Mental health resources at my school weren't well-supported or even talked about. On top of that, most of the people that could help were all white women so it was hard to find a sense of community" (Fadumo)


"In Senegal culture, it's considered that we are the people that take away other people's pain so it seemed far fetched that we would be the ones to have mental health issues...talking about mental health with my immigrant parents made it seem like it was their fault or that I was shaming the way they raised us...The fact that this topic wasn't supported affected my mental health" (Imani)


"No. It's very taboo to talk about mental health in the Somali community. It’s considered bad spirits, and ruins the reputation of their families. It was always considered to be a result of not praying enough. So people were invalidated because of their mental health issues and given the excuse that they didn't pray enough...Back home, people are so focused on staying alive during the country's unrest, mental health wasn't a priority" (Ismahaan)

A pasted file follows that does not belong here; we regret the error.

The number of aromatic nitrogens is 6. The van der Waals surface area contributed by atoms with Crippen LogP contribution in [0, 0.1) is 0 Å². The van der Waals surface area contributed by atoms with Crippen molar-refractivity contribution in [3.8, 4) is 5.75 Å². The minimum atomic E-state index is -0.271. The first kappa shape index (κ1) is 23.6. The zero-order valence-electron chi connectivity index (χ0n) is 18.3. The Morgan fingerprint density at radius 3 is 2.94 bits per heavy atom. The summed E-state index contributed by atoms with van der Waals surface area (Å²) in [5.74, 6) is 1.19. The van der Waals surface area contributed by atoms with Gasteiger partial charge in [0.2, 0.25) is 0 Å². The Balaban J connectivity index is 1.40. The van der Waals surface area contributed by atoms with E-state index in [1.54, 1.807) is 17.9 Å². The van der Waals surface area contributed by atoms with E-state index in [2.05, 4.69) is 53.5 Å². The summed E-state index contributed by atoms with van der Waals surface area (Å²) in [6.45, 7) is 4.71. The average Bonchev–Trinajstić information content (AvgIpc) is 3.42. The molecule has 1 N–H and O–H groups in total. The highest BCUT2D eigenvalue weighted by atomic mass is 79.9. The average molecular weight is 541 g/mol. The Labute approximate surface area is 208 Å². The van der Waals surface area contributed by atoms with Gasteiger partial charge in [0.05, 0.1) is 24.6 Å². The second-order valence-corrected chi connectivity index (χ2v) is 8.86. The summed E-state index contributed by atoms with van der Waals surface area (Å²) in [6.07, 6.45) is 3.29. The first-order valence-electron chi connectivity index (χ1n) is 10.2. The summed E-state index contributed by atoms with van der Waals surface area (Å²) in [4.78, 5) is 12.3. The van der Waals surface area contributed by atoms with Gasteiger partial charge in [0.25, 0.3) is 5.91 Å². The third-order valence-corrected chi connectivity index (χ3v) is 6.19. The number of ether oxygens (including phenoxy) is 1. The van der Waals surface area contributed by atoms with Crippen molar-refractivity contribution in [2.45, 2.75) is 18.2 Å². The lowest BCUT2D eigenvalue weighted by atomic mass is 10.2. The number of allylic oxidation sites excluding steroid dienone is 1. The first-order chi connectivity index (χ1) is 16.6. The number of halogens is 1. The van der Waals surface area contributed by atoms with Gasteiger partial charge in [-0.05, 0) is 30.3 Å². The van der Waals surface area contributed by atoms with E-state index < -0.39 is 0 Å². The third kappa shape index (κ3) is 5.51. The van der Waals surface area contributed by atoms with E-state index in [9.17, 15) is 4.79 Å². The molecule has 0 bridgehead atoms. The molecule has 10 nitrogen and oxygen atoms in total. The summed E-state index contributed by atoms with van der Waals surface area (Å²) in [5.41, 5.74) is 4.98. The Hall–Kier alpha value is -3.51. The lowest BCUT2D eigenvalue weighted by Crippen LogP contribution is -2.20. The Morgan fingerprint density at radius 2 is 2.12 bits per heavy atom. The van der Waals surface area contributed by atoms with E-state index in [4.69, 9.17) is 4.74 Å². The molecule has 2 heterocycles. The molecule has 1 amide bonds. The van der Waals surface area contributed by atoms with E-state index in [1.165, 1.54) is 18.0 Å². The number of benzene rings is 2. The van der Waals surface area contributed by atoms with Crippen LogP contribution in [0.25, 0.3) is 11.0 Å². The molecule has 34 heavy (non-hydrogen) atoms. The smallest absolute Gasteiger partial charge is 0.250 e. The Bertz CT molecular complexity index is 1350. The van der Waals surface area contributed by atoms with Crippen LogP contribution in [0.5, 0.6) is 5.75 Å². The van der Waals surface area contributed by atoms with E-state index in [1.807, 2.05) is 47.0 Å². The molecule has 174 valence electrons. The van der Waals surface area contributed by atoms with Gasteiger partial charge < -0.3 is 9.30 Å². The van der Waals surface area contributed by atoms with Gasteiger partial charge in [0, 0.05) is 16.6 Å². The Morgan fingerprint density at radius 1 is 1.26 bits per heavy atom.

Astha: "If you could give younger-you or another younger Black child advice, what would you want them/you to know?"


I want to tell Black youth to find the joy. There is always going to be something wrong/happening, we have endured so much trauma both in person and online but it is so important to find joy in the little things...Do whatever makes you happy. You can always recreate yourself as many times as you want to" (Ismahaan)


I think we’re believed a lot less and invalidated a lot more. If I was told that my feelings matter and they are valid, I would’ve looked at things a lot differently...and for parents: know that the problems that your child goes through isn’t always reflective of the way that you have raised them or doesn’t always make you a bad parent" (Imani)


“If I could talk to my younger self and tell her that I would have support growing up, I would be shocked too" (Nikayla)